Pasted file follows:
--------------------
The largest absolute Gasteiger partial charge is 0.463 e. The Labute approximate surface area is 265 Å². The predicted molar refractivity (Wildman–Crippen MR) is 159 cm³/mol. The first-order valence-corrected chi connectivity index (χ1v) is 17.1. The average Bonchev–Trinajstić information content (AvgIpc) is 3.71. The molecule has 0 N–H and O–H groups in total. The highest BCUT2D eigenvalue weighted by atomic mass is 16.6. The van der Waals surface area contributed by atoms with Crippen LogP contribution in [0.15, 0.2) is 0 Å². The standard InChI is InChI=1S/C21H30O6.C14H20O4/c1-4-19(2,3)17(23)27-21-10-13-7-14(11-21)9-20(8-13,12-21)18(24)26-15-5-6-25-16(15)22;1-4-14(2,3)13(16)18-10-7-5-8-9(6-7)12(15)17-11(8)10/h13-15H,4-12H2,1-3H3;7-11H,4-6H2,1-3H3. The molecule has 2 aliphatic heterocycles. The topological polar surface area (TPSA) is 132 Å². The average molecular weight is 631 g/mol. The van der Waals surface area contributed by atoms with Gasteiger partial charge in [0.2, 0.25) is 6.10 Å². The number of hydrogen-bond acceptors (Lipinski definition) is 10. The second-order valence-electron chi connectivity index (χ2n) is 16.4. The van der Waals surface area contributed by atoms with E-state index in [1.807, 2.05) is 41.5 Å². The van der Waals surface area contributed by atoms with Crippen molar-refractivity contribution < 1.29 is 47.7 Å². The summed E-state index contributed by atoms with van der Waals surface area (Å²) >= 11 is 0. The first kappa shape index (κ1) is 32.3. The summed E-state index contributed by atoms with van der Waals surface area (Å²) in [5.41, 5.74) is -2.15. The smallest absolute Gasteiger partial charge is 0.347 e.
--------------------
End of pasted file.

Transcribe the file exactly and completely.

The largest absolute Gasteiger partial charge is 0.463 e. The Labute approximate surface area is 265 Å². The predicted molar refractivity (Wildman–Crippen MR) is 159 cm³/mol. The first-order valence-corrected chi connectivity index (χ1v) is 17.1. The average Bonchev–Trinajstić information content (AvgIpc) is 3.71. The molecule has 0 N–H and O–H groups in total. The highest BCUT2D eigenvalue weighted by atomic mass is 16.6. The van der Waals surface area contributed by atoms with Crippen LogP contribution in [0.15, 0.2) is 0 Å². The standard InChI is InChI=1S/C21H30O6.C14H20O4/c1-4-19(2,3)17(23)27-21-10-13-7-14(11-21)9-20(8-13,12-21)18(24)26-15-5-6-25-16(15)22;1-4-14(2,3)13(16)18-10-7-5-8-9(6-7)12(15)17-11(8)10/h13-15H,4-12H2,1-3H3;7-11H,4-6H2,1-3H3. The molecule has 2 aliphatic heterocycles. The topological polar surface area (TPSA) is 132 Å². The average molecular weight is 631 g/mol. The van der Waals surface area contributed by atoms with Gasteiger partial charge in [0.2, 0.25) is 6.10 Å². The number of hydrogen-bond acceptors (Lipinski definition) is 10. The second-order valence-electron chi connectivity index (χ2n) is 16.4. The van der Waals surface area contributed by atoms with E-state index in [1.807, 2.05) is 41.5 Å². The van der Waals surface area contributed by atoms with Crippen molar-refractivity contribution < 1.29 is 47.7 Å². The summed E-state index contributed by atoms with van der Waals surface area (Å²) >= 11 is 0. The first kappa shape index (κ1) is 32.3. The summed E-state index contributed by atoms with van der Waals surface area (Å²) in [5.41, 5.74) is -2.15. The smallest absolute Gasteiger partial charge is 0.347 e.